ASP declines in 2012, driven by industry overcapacity throughout the PV supply chain, forced over 350 companies in China, from equipment suppliers, polysilicon producers to module manufacturers, to stop operations entirely, according to market research firm ENF.
ENF said that a significant influx of new entrants in 2011 led to the number of Chinese manufacturing companies directly involved in the PV industry increasing from 807 to 901.
However, in 2012 the number of companies exiting the sector due primarily to bankruptcy was close to 300, reducing the number of players to 704, according to ENF.
During 2012 the number of core solar chain manufacturers dropped from 901 to 704, with a particular drop among panel manufacturers from 624 manufacturers to 454 manufacturers. In addition a further 180 core chain manufacturers went to sleep, meaning that there are now only 524 currently operating manufacturers, a 42% decline since 2011.
However, the market research firm suggested that many smaller module producers may remain dormant until demand improves and supply and demand dynamics come back into balance, at which point manufacturing operations could begin again.
Market dynamics for thin-film producers was said to be even worse. Crystalline module ASP declines have exceeded thin-film cost reduction efforts, with the majority of production of thin film modules halted.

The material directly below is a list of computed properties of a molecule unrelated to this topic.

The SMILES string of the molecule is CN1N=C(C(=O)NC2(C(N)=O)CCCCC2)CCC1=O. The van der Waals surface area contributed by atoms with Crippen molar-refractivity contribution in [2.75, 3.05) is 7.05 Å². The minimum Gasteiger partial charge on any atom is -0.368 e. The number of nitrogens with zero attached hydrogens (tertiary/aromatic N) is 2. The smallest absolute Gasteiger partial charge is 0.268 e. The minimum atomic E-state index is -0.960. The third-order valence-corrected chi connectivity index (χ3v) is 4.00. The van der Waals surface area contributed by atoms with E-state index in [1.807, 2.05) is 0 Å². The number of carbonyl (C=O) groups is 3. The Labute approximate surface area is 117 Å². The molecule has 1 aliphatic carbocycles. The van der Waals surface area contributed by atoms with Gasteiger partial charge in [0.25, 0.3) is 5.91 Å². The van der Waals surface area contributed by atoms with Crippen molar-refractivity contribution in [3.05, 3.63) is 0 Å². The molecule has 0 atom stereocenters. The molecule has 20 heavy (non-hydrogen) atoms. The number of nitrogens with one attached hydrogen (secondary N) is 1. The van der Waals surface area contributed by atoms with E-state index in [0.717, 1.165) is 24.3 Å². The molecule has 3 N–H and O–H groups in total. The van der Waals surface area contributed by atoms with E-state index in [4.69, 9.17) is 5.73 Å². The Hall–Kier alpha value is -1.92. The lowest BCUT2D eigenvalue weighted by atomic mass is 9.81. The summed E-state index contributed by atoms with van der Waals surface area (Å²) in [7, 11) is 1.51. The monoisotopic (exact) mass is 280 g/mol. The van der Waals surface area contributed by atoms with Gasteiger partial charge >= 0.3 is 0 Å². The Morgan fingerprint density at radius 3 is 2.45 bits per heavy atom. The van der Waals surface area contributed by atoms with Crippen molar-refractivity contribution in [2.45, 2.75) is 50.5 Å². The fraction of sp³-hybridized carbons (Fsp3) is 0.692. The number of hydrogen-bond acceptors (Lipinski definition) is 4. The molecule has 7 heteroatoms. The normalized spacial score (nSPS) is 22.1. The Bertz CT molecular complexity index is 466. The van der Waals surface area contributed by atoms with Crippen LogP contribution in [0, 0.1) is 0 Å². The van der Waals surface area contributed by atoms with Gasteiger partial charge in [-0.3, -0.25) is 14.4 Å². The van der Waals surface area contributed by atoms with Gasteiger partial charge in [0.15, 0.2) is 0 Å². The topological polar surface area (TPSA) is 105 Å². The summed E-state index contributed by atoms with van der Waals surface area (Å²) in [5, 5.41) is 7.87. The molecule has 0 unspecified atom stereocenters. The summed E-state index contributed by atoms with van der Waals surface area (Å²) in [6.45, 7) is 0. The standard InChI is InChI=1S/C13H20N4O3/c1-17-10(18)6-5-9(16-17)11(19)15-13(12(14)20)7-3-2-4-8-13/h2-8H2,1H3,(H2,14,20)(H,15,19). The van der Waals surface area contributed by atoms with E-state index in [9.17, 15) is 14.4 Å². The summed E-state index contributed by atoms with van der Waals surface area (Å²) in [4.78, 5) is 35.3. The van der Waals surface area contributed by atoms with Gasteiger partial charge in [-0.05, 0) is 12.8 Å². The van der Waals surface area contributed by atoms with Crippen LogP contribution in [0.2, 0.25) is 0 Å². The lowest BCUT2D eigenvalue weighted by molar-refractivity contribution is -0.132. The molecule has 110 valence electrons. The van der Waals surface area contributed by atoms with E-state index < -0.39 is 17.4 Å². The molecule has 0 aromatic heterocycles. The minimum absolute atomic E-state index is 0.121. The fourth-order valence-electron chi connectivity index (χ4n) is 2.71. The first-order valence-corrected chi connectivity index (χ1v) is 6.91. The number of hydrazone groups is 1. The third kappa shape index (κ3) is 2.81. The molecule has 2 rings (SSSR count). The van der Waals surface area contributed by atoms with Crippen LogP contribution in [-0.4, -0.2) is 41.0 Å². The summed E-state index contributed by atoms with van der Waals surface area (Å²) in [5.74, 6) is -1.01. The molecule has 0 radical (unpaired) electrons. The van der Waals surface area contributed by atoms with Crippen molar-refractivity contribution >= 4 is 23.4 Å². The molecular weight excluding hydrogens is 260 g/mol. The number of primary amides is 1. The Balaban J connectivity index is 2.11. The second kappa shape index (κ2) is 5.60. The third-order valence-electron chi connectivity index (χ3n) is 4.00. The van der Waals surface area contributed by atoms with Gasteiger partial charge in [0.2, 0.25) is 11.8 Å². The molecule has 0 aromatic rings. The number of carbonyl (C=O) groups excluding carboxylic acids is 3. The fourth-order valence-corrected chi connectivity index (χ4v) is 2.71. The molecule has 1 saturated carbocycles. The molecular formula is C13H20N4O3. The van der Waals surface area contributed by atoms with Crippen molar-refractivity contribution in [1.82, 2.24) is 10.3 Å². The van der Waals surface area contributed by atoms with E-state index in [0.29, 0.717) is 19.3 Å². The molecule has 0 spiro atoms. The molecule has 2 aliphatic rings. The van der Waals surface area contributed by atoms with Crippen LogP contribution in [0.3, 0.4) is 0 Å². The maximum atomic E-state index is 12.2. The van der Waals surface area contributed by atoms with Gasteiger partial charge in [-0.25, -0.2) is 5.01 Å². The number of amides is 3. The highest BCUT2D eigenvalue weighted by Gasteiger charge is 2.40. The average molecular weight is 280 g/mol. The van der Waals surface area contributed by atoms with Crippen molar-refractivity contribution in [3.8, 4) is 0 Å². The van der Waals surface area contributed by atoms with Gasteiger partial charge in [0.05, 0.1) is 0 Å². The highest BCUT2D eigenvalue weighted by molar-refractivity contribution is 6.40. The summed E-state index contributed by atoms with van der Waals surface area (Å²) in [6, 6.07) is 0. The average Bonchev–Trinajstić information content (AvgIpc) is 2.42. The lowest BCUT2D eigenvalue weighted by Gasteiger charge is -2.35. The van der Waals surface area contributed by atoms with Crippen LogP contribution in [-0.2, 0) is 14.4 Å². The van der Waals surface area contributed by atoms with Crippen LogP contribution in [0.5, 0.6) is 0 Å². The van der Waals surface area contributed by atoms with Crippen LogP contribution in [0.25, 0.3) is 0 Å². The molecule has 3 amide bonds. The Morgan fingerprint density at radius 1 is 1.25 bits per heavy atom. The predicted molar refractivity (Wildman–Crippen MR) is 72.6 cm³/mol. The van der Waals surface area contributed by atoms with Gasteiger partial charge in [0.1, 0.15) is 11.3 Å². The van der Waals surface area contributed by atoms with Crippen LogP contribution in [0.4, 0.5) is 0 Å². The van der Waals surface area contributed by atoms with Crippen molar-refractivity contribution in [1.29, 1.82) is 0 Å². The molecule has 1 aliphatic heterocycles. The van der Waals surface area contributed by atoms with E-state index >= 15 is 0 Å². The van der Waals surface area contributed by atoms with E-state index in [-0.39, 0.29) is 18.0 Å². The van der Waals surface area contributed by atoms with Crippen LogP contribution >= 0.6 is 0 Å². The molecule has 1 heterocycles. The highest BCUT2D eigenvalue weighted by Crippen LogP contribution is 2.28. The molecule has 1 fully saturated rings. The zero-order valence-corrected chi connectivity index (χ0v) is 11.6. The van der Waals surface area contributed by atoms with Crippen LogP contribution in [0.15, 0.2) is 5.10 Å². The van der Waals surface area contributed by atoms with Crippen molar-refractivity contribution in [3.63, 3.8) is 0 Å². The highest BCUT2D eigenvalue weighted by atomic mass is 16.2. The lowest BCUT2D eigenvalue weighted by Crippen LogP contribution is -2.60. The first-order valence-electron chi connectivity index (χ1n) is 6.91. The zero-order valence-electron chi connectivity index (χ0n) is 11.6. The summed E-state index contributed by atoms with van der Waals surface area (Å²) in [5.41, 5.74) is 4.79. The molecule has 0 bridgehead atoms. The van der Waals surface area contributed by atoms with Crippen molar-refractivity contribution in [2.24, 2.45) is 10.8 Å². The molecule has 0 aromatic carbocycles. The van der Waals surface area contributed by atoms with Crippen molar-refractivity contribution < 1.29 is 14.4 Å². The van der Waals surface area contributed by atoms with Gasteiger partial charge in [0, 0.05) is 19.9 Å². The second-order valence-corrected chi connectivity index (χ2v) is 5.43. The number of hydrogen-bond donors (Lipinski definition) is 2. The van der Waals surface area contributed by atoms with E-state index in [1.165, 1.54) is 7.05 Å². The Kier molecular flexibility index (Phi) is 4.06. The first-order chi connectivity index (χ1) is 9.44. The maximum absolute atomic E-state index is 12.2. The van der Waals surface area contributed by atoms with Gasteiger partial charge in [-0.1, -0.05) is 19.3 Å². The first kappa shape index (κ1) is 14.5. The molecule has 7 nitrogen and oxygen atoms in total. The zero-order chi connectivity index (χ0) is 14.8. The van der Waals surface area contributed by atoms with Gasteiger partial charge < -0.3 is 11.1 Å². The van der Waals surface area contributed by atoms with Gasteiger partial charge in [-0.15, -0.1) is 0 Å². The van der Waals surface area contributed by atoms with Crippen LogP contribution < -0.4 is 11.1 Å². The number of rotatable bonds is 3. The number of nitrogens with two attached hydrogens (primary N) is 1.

ENF said that Chinese produced thin-film module prices dropped from €0.63/Wp (US$0.85) in December 2011 to €0.57/Wp (US$0.74) in December 2012, remaining at higher price points than crystalline-based modules.
Crystalline-based module prices stood at €0.68/Wp (US$0.92) in December 2011 but by December 2012 had fallen to just €0.46/Wp (US$0.60).
Based on manufacturing cost figures issued in Q3 2012, Yingli Green, one of the lowest cost producers in the industry, had non-poly silicon costs of US$0.53 per watt and a gross margin of PV modules of 0.3%. The company had targeted non-poly silicon costs of US$0.45 per watt by year end.